America's new frontier lies somewhere in cyberspace

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WASHINGTON -- I love America. One of the great things about being an American is that you can pick your myth. While I love America in general, I love the myth of the American West in particular.

One of my earliest memories comes from the time my parents loaded us up in the Chevy II Nova convertible and took us to watch "How the West Was Won" at the drive-in. That big blue screen against the dark August sky made quite an impression.

Maybe it was that or those black-and-white Roy Rogers movies on TV. To me, Roy looked cool. And who could forget Gabby Hayes?

Maybe it was all those spaghetti westerns. I remember asking my dad: "Dad, who was the good guy in 'The Good, The Bad and The Ugly?'" His answer was that they were all pretty bad.

I know I jumped at the chance to take "Literature of the American West" as an English elective in college. I also took the companion "Literature of the American Road." That led to a flirtation with the beatnik myth, but I liked Johnny Cash better than John Coltrane.

As a matter of fact, I tried on for size a bunch of American myths.

The brooding artist myth. I didn't have enough brood or art.

The Humphrey Bogart-style detective myth. I liked the fedora but didn't like the gumshoe part.

The urbane, eastern, intellectualist myth. I liked the turtlenecks but didn't have enough urbanity or intellect.

I tried the working man's hero myth. I didn't much care for the work and quickly found out I'm too big a coward.

I was thinking about the mythical West last week as I was listening to the FCC's field hearing on a thing called "network neutrality" at that center of urbane, eastern, intellectualism called Harvard University.

Through the magic of the Internet, I didn't have to unpack my turtleneck and go to Boston in the dead of winter. I didn't even have to put on my Stetson and leave my living room.

Still, as I listened to the pros and cons of the argument, I kept thinking about the old West. Actually, I was thinking about one particular year. In 1890, the U.S. Census Bureau announced the disappearance of "a contiguous frontier line." The frontier was officially closed.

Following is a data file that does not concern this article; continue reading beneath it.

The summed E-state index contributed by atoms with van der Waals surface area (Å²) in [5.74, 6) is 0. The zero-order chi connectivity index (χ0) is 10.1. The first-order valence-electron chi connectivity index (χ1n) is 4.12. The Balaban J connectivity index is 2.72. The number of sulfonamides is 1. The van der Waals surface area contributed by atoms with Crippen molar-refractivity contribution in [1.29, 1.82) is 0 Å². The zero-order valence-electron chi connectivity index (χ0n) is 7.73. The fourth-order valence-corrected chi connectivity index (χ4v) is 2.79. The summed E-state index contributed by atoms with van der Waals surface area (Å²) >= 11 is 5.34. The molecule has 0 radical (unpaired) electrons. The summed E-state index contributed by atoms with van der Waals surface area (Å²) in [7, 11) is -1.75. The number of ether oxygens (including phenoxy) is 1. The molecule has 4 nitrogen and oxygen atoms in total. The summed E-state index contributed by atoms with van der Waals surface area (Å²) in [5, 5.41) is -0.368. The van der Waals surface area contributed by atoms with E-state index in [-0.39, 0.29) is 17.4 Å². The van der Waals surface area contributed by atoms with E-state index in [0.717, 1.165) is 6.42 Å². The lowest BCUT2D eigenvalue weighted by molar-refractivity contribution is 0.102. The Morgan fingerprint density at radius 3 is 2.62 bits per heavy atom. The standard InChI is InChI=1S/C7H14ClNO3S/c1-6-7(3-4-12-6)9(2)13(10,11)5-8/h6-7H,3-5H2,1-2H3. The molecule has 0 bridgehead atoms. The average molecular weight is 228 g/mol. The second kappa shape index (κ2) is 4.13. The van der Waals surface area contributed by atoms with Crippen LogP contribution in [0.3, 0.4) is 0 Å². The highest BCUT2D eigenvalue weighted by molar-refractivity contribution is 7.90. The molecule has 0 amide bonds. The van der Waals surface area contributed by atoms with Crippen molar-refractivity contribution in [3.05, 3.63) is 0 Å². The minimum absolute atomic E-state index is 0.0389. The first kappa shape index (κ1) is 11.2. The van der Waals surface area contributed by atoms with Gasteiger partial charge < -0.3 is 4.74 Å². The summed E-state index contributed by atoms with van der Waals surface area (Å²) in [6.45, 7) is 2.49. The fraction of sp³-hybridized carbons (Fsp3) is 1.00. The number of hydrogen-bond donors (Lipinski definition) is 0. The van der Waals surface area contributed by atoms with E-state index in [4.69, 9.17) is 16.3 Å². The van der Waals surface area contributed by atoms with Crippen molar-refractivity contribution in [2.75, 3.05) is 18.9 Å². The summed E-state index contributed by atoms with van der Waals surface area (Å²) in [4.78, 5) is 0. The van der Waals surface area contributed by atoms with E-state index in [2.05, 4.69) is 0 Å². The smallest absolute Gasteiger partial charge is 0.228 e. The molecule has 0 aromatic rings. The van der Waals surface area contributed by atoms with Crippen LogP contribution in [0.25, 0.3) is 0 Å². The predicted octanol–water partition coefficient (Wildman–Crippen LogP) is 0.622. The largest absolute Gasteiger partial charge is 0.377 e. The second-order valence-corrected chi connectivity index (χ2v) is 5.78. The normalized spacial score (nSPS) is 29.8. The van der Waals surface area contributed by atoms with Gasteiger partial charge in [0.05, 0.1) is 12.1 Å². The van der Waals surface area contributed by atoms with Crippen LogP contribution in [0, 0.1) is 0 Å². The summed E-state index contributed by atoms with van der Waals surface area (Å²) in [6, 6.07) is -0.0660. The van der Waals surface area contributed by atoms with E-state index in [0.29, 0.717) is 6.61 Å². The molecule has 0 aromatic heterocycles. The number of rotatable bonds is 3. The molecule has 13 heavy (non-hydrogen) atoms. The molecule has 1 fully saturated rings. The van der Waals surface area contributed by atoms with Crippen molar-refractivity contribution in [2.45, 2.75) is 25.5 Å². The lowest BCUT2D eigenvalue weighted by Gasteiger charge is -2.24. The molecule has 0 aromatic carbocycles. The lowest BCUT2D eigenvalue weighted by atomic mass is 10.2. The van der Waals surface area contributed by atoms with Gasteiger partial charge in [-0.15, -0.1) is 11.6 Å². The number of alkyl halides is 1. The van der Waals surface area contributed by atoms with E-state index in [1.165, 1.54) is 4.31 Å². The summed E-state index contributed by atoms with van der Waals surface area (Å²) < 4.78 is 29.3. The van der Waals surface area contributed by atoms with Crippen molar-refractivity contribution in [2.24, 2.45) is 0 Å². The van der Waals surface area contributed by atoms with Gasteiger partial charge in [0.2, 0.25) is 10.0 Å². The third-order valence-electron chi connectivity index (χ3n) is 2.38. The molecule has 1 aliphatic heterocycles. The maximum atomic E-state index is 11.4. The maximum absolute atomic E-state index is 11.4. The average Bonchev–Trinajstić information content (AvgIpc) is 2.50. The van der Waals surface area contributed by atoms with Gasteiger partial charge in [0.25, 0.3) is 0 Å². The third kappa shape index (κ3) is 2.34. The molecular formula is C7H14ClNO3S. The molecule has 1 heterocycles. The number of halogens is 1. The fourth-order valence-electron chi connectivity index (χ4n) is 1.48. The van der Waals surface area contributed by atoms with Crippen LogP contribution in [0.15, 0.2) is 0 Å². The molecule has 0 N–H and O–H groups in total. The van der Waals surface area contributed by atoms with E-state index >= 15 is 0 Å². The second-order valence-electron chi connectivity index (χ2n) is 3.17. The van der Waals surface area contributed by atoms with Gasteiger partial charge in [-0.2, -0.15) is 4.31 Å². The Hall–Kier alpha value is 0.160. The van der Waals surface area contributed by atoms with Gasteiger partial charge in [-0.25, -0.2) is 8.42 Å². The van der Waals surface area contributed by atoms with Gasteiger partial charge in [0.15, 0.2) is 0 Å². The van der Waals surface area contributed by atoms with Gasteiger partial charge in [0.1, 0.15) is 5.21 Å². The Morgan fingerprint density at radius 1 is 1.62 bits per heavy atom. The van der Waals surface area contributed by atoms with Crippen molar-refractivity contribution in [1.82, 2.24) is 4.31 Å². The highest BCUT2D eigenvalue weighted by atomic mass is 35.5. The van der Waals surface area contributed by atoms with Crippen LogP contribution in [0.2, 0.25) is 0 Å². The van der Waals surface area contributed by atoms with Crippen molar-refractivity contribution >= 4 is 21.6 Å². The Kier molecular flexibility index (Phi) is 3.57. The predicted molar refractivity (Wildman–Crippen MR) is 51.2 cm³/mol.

Three years later during a gathering of historians at the World's Columbian Exposition in Chicago, a University of Wisconsin professor named Frederick Jackson Turner wondered what would happen to an America without a frontier. He contended that American greatness was made by the hardy individualist that struck out across the line marked by "the meeting point between savagery and civilization." He wondered how America could continue to reinvent herself without that line.

Turner's thesis has been debated ever since. Later historians reject the "lone cowboy" notion. They point out that the cowboy, the mountain man, the sodbuster was seldom actually alone. Still, it is that idea that holds a special place in the American psyche.

My mythical West is long gone. It never really existed. It was manufactured by newspapermen, book authors and moviemakers.

As Americans, we moved on, discovering that the demarcation where savagery and civilization meet isn't some line in the sand. It can be somewhere in cyberspace. That's what we're really arguing about when we argue about network neutrality.

No matter what the government says about the merits of the argument, the fact that it is compelled to say something at all makes me feel like it's 1890 and the Census Bureau is closing that other frontier.
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